Academic journal article Education Next

The 2017 Ednext Poll on School Reform: Public Thinking on School Choice, Common Core, Higher Ed, and More

Academic journal article Education Next

The 2017 Ednext Poll on School Reform: Public Thinking on School Choice, Common Core, Higher Ed, and More

Article excerpt

THERE'S NO DENYING POLITICAL CLIMATE CHANGE.

The past 18 months have seen an enormous swing in the Washington power balance, a shift that has heightened the polarization that has characterized our public life for more than a decade now. How has this divisive political climate influenced public opinion on education policy and reform? And how much, if at all, has the new president swayed the public's views? The 2017 Education Next survey, conducted in May and June of this year, offers us an opportunity to explore these questions and many more. With this year's survey, our 11th annual poll of a representative sample of the American public, we examine current attitudes toward major issues in K-12 education and compare the results with those of prior years. We also break down responses by political party and, for whites, by level of education. These analyses allow us to see whether changes have been concentrated in any specific political or demographic group.

Our sample of more than 4,200 respondents, including oversamples of parents and teachers, also gives us the chance to experiment with some of the survey questions in order to tease out nuances in public opinion. For a variety of questions, we divided our respondents randomly into two (or more) groups and asked each group a slightly different version of the same question. For example, we told one group about President Donald J. Trump's position on an issue while the other group was not given this information. By comparing the responses of the two groups, we are able to estimate the "Trump effect" on public thinking. Since we performed this same experiment during the first two years of the Obama administration, we are able to compare the Trump impact with the Obama one.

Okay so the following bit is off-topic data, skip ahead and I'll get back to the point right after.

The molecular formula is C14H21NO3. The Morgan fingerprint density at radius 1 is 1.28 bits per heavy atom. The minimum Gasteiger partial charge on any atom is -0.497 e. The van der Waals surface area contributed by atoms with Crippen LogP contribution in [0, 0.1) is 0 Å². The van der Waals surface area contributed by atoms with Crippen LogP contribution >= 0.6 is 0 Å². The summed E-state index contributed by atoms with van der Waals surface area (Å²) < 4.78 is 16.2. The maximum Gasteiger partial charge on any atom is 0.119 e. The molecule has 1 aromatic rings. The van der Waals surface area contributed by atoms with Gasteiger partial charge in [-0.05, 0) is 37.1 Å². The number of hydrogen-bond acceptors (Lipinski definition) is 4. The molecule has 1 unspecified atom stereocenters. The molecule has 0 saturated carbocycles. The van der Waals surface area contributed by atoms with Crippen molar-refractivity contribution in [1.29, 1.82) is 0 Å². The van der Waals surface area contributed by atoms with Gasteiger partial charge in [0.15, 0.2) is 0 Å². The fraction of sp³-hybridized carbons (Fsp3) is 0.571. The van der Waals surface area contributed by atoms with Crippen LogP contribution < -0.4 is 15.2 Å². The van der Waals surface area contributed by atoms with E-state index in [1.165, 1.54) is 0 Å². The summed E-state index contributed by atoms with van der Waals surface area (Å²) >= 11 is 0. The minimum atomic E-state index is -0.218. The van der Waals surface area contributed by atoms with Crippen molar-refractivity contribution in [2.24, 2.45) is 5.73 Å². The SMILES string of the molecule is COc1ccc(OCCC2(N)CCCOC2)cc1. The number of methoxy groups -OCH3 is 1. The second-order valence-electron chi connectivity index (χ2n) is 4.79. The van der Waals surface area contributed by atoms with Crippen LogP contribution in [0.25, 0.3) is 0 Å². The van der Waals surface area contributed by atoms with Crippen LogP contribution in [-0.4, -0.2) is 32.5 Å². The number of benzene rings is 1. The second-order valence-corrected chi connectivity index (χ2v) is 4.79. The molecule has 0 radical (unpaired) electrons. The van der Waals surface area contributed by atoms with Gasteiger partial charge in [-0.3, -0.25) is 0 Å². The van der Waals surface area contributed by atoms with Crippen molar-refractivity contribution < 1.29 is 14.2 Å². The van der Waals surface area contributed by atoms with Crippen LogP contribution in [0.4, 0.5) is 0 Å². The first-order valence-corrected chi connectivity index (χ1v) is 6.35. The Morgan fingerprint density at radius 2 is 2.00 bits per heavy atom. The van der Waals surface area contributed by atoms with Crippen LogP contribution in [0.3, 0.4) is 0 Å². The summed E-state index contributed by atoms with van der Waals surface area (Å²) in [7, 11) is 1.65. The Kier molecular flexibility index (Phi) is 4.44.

This article covers nine main topics. Some of the key findings are:

1. School choice. Public support for charter schools has fallen by 12 percentage points, with similar drops evident among both self-described Republicans and self-described Democrats. Meanwhile, opposition to school vouchers and tax credits to fund private-school scholarships has declined.

2. Common Core. Support for using the same academic standards across the states has risen since 2016--as long as the "brand name" of Common Core is not mentioned. When the Common Core name is stated, the level of support remains essentially the same as it was one year ago, but when the question simply asks about standards "that are the same across the states," public support rises by 5 percentage points over what was observed last year.

3. Federalism. Compared with 2015, the public prefers a smaller role in education for the federal government and a larger role for local governments in three policy areas: setting standards, identifying failing schools, and fixing failing schools. However, a clear plurality continue to prefer that state governments play the predominant role in these areas.

4. Teacher policies. The public is showing an increased resistance to change when it comes to policies affecting teachers. The percentages favoring merit pay, an end to teacher tenure, and increases in teacher salaries are all down about 5 percentage points. However, a plurality continue to support all three reforms.

5. Trump effect. Half of the respondents were told of Trump's position on four issues--Common Core, charter schools, tax credits, and merit pay. The other half were asked the same question without mention of the president. In general, the effect of being told the president's position was to boost support among Republicans and reduce it among Democrats. The overall impact, however, was roughly nil.

6. Immigration and English-only instruction. Two thirds of the public prefer that students whose native tongue is not English be immersed in English-only classrooms. That percentage remains the same when the students are identified specifically as immigrants. A sizeable majority of Hispanics (59%) also favor initial instruction in the English language, and 53% favor this policy for immigrant children as well. …

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